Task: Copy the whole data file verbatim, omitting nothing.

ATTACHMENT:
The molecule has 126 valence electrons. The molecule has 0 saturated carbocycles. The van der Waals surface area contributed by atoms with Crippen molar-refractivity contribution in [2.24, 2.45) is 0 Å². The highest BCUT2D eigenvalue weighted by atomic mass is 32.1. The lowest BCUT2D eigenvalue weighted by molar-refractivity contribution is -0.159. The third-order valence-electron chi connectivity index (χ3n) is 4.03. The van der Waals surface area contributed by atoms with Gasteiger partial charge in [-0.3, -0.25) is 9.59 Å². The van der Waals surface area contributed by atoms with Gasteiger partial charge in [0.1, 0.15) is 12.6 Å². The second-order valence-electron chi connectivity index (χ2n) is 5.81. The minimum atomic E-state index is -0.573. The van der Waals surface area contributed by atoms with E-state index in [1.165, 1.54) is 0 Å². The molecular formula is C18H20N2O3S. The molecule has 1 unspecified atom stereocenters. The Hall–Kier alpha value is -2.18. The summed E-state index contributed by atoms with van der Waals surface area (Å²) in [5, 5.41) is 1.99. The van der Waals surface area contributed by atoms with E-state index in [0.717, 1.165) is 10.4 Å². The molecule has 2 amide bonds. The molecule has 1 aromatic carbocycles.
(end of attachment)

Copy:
The molecule has 126 valence electrons. The molecule has 0 saturated carbocycles. The van der Waals surface area contributed by atoms with Crippen molar-refractivity contribution in [2.24, 2.45) is 0 Å². The highest BCUT2D eigenvalue weighted by atomic mass is 32.1. The lowest BCUT2D eigenvalue weighted by molar-refractivity contribution is -0.159. The third-order valence-electron chi connectivity index (χ3n) is 4.03. The van der Waals surface area contributed by atoms with Gasteiger partial charge in [-0.3, -0.25) is 9.59 Å². The van der Waals surface area contributed by atoms with Gasteiger partial charge in [0.1, 0.15) is 12.6 Å². The second-order valence-electron chi connectivity index (χ2n) is 5.81. The minimum atomic E-state index is -0.573. The van der Waals surface area contributed by atoms with E-state index in [1.165, 1.54) is 0 Å². The molecular formula is C18H20N2O3S. The molecule has 1 unspecified atom stereocenters. The Hall–Kier alpha value is -2.18. The summed E-state index contributed by atoms with van der Waals surface area (Å²) in [5, 5.41) is 1.99. The van der Waals surface area contributed by atoms with E-state index in [0.717, 1.165) is 10.4 Å². The molecule has 2 amide bonds. The molecule has 1 aromatic carbocycles.